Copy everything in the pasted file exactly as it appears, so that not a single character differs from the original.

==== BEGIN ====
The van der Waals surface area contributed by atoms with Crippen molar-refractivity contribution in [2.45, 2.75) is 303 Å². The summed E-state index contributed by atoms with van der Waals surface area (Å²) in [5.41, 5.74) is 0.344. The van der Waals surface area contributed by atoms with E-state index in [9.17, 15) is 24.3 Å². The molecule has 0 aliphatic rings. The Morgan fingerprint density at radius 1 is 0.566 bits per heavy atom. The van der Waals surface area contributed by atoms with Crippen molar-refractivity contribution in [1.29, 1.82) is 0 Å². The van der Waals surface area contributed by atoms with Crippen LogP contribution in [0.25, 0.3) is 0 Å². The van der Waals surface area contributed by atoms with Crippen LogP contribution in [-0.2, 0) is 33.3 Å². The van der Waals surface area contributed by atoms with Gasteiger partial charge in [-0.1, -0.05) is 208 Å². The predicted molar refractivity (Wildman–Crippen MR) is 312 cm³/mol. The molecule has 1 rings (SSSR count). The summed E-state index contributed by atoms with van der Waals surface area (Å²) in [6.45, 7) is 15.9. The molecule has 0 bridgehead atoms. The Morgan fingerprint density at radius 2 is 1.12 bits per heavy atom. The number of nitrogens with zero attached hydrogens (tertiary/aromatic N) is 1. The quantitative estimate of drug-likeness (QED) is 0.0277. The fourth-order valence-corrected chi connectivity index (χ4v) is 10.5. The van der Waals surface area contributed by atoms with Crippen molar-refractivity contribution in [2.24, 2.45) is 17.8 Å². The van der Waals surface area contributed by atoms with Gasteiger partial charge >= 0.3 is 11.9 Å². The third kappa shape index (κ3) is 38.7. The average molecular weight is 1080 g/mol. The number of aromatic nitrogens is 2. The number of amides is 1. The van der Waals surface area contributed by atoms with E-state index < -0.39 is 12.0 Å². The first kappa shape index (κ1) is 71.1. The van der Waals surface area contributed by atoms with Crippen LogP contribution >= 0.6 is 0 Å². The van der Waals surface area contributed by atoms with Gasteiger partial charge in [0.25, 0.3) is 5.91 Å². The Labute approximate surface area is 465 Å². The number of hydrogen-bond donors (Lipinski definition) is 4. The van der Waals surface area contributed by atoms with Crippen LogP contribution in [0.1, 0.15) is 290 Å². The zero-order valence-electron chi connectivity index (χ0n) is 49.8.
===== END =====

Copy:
The van der Waals surface area contributed by atoms with Crippen molar-refractivity contribution in [2.45, 2.75) is 303 Å². The summed E-state index contributed by atoms with van der Waals surface area (Å²) in [5.41, 5.74) is 0.344. The van der Waals surface area contributed by atoms with E-state index in [9.17, 15) is 24.3 Å². The molecule has 0 aliphatic rings. The Morgan fingerprint density at radius 1 is 0.566 bits per heavy atom. The van der Waals surface area contributed by atoms with Crippen molar-refractivity contribution in [1.29, 1.82) is 0 Å². The van der Waals surface area contributed by atoms with Crippen LogP contribution in [0.25, 0.3) is 0 Å². The van der Waals surface area contributed by atoms with Crippen LogP contribution in [-0.2, 0) is 33.3 Å². The van der Waals surface area contributed by atoms with Gasteiger partial charge in [-0.1, -0.05) is 208 Å². The predicted molar refractivity (Wildman–Crippen MR) is 312 cm³/mol. The molecule has 1 rings (SSSR count). The summed E-state index contributed by atoms with van der Waals surface area (Å²) in [6.45, 7) is 15.9. The molecule has 0 bridgehead atoms. The Morgan fingerprint density at radius 2 is 1.12 bits per heavy atom. The number of nitrogens with zero attached hydrogens (tertiary/aromatic N) is 1. The quantitative estimate of drug-likeness (QED) is 0.0277. The fourth-order valence-corrected chi connectivity index (χ4v) is 10.5. The van der Waals surface area contributed by atoms with Crippen molar-refractivity contribution in [2.24, 2.45) is 17.8 Å². The van der Waals surface area contributed by atoms with Gasteiger partial charge >= 0.3 is 11.9 Å². The third kappa shape index (κ3) is 38.7. The average molecular weight is 1080 g/mol. The number of aromatic nitrogens is 2. The number of amides is 1. The van der Waals surface area contributed by atoms with E-state index < -0.39 is 12.0 Å². The first kappa shape index (κ1) is 71.1. The van der Waals surface area contributed by atoms with Crippen LogP contribution >= 0.6 is 0 Å². The van der Waals surface area contributed by atoms with Gasteiger partial charge in [0.25, 0.3) is 5.91 Å². The Labute approximate surface area is 465 Å². The number of hydrogen-bond donors (Lipinski definition) is 4. The van der Waals surface area contributed by atoms with Crippen LogP contribution in [0.1, 0.15) is 290 Å². The zero-order valence-electron chi connectivity index (χ0n) is 49.8.